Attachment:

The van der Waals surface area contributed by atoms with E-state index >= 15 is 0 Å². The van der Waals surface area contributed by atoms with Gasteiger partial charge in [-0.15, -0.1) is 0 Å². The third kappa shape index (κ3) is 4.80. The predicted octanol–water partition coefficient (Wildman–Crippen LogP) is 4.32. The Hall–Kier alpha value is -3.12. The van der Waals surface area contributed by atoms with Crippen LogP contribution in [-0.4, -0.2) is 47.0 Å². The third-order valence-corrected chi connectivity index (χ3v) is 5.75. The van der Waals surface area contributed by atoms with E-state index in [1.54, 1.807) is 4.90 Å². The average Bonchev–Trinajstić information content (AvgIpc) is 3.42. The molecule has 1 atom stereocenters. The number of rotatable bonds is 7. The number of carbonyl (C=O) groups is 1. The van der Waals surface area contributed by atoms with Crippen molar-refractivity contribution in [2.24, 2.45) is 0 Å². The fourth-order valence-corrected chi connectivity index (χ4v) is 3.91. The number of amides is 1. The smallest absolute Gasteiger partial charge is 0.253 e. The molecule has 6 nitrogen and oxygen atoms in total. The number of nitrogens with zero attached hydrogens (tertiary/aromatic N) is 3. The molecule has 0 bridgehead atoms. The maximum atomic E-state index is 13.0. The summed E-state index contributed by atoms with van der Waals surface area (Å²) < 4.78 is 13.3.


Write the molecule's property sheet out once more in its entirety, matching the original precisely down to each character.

The van der Waals surface area contributed by atoms with E-state index >= 15 is 0 Å². The van der Waals surface area contributed by atoms with Gasteiger partial charge in [-0.15, -0.1) is 0 Å². The third kappa shape index (κ3) is 4.80. The predicted octanol–water partition coefficient (Wildman–Crippen LogP) is 4.32. The Hall–Kier alpha value is -3.12. The van der Waals surface area contributed by atoms with Crippen LogP contribution in [-0.4, -0.2) is 47.0 Å². The third-order valence-corrected chi connectivity index (χ3v) is 5.75. The van der Waals surface area contributed by atoms with E-state index in [1.54, 1.807) is 4.90 Å². The average Bonchev–Trinajstić information content (AvgIpc) is 3.42. The molecule has 1 atom stereocenters. The number of rotatable bonds is 7. The number of carbonyl (C=O) groups is 1. The van der Waals surface area contributed by atoms with Crippen molar-refractivity contribution in [2.24, 2.45) is 0 Å². The fourth-order valence-corrected chi connectivity index (χ4v) is 3.91. The number of amides is 1. The smallest absolute Gasteiger partial charge is 0.253 e. The molecule has 6 nitrogen and oxygen atoms in total. The number of nitrogens with zero attached hydrogens (tertiary/aromatic N) is 3. The molecule has 0 bridgehead atoms. The maximum atomic E-state index is 13.0. The summed E-state index contributed by atoms with van der Waals surface area (Å²) < 4.78 is 13.3.